Visual appeal is the first and foremost factor for every designer who wants to stand out from the mass to exhibit their novel designs. So how would you showcase your talents to acquire new clients? First, you must work on creating visually appealing and beautiful designs, and later you should exhibit those designs through a UX portfolio.
A UX portfolio is like a personal website that artists and designers use to showcase their previous talents and artworks. To get more prominent clients, it is a necessity that all UX designers should have an artistic and appealing portfolio.
However, creating and designing an attractive UX portfolio capturing people’s hearts is challenging. Therefore, we mention some of the best, most novel and most appealing portfolios to inspire your creativity.
What Is a UX Design Portfolio?
A UX design portfolio is an online presentation of the expertise of a UX designer. It’s a personal website representing you as a designer and highlighting some of your previous efforts. A UX portfolio should display more than just your previous works.
Every work displayed should have a brief description and demonstration of the entire process to convey to prospective clients that you are a reliable UX designer brimming with creativity and dedication.
Why Do You Have a UX Portfolio?
When building an appealing UX portfolio, it’s critical to know what your portfolio should do. What information should you include in your portfolio? When someone visits your portfolio, what should they understand about you and your work?
Your UX design portfolio is more than just a visual showcase of your best work. It’s a well-crafted narrative that takes you behind the scenes of your approaches and processes. How do you approach various UX design challenges? How do you approach problem-solving? Are you user-focused?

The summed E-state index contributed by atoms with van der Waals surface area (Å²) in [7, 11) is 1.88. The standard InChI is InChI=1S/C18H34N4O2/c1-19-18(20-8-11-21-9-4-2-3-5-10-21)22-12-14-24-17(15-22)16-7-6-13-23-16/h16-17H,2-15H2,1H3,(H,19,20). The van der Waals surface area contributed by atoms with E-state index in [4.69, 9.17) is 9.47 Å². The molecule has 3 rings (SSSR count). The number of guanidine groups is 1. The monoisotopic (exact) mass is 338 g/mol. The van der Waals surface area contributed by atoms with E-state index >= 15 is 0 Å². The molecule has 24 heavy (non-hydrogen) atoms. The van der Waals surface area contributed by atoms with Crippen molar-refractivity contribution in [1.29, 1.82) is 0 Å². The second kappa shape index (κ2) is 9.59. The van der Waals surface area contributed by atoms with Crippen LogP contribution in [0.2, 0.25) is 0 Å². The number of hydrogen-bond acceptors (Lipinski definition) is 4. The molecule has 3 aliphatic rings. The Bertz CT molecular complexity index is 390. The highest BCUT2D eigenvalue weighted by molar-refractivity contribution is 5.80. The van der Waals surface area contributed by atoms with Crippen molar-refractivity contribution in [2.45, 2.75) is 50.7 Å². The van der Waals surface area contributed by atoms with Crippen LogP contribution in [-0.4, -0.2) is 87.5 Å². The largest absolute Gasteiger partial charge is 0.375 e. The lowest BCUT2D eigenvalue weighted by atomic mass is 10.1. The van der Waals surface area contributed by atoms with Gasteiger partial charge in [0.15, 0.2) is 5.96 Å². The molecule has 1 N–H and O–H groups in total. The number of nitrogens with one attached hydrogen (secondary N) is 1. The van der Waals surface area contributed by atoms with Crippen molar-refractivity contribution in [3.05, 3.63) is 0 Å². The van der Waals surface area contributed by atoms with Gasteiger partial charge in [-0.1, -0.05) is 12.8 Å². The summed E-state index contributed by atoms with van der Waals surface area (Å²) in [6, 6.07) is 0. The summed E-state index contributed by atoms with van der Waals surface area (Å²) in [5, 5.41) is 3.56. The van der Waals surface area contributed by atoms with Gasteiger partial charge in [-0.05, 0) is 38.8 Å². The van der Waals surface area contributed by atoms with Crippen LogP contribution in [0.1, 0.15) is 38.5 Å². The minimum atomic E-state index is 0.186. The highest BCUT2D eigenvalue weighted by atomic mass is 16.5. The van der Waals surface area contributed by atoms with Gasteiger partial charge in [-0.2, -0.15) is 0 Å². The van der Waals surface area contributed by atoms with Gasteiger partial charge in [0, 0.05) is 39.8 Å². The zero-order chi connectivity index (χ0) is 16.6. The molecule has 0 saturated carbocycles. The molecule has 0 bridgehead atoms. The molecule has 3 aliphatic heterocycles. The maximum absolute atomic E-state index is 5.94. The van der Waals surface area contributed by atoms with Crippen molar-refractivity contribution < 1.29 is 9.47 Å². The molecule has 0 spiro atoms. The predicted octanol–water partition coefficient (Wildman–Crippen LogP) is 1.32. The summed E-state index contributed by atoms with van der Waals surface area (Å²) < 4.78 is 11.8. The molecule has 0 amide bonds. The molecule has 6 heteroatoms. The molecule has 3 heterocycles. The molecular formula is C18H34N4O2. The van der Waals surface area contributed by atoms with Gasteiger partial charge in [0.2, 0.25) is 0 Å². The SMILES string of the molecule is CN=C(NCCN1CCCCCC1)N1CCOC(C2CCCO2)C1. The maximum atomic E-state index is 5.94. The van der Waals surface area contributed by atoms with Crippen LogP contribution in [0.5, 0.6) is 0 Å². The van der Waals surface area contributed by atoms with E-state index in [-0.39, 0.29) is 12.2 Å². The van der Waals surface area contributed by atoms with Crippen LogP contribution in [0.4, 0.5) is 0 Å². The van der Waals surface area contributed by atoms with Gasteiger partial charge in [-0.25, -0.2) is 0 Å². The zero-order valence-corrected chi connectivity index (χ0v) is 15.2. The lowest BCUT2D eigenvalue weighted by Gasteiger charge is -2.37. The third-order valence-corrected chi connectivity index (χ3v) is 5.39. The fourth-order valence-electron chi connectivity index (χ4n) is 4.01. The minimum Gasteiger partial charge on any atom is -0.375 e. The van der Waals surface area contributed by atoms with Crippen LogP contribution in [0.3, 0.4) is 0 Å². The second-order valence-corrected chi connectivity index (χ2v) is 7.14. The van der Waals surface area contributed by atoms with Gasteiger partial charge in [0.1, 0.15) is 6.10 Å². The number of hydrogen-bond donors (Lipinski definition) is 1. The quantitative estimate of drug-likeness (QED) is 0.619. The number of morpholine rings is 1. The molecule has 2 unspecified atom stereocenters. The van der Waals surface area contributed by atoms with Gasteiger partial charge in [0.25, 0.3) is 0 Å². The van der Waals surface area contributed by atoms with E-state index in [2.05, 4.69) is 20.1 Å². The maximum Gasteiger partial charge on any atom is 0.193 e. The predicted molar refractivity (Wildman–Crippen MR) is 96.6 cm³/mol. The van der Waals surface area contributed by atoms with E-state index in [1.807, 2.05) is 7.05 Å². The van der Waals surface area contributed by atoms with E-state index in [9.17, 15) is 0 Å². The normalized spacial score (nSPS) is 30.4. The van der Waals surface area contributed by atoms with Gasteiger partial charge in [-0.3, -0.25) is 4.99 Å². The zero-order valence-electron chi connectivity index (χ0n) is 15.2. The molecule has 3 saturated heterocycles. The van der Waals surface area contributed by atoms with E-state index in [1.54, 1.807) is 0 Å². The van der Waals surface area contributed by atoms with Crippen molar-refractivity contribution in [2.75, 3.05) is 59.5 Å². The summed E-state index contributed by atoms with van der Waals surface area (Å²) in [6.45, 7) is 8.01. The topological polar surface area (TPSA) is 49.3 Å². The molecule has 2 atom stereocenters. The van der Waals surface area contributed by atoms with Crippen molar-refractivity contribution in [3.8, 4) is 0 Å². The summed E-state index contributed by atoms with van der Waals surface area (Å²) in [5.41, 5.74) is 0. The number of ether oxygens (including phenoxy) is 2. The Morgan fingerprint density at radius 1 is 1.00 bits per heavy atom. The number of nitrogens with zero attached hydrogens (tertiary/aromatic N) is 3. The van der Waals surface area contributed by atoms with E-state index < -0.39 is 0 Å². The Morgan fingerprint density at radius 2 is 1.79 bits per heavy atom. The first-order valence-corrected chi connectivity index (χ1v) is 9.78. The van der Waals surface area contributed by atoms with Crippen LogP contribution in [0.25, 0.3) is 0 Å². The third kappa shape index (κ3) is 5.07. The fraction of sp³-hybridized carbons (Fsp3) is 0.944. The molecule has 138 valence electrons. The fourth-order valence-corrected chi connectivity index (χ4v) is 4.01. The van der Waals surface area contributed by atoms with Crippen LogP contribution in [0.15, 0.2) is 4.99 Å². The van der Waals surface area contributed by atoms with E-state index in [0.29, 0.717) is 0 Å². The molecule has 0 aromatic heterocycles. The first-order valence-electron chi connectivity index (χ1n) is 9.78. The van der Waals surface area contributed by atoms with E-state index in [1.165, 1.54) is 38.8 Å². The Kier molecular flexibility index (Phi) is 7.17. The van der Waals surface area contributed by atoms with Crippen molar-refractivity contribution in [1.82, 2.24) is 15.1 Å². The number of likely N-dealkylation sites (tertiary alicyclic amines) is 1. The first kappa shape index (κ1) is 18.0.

It should give the viewer a sense of who you are as a designer and how you work. Of course, this information should be packaged in visually appealing, user-friendly packaging.
What Should You Include in Your UX Portfolio?
To be a UX designer, you’ll need an impressive portfolio—but where do you begin? Every UX design portfolio is one-of-a-kind (just like the designers that created it!). However, designers should include some standard building blocks.
An outstanding UX design portfolio should include the following elements:
- A compelling first-paragraph headline
- A comprehensive “About” section
- Case studies that go into great detail about your process
- Real artefacts and images
- Contact information as well as links to any other projects (e.g. blog or social media)
25 UX Portfolio Examples to Tickle Your Creativity
One of the essential aspects of being a UX designer is you must possess an out-of-the-world creative sense. However, creativity can be limited if you are a beginner and dwindling in your initial phase.
So here’s a roundup of some of the most visually appealing and enticing portfolios of creative UX designers like you:
Emi Lantz’s UX portfolio is the epitome of all portfolio websites. Here she starts off the website with a brief hi and follows on to explain her services, previous projects, clients testimonials, blogs and finally, her contact information which visitors can give on her site.
One of the unique features of this portfolio is that it is straightforward; it does not insinuate or overtly encourage clients to contact Emi for assignments.
Michal Maciejewski’s UX portfolio website appears to be a standard, straightforward version at first glance. However, as you scroll down, you’ll notice that Michal has used subtle dramatic effects to give the visitor a movie-like experience. He expertly uses subtle effects to display his accomplishments and designs to the visitor and then displays contact information at the end.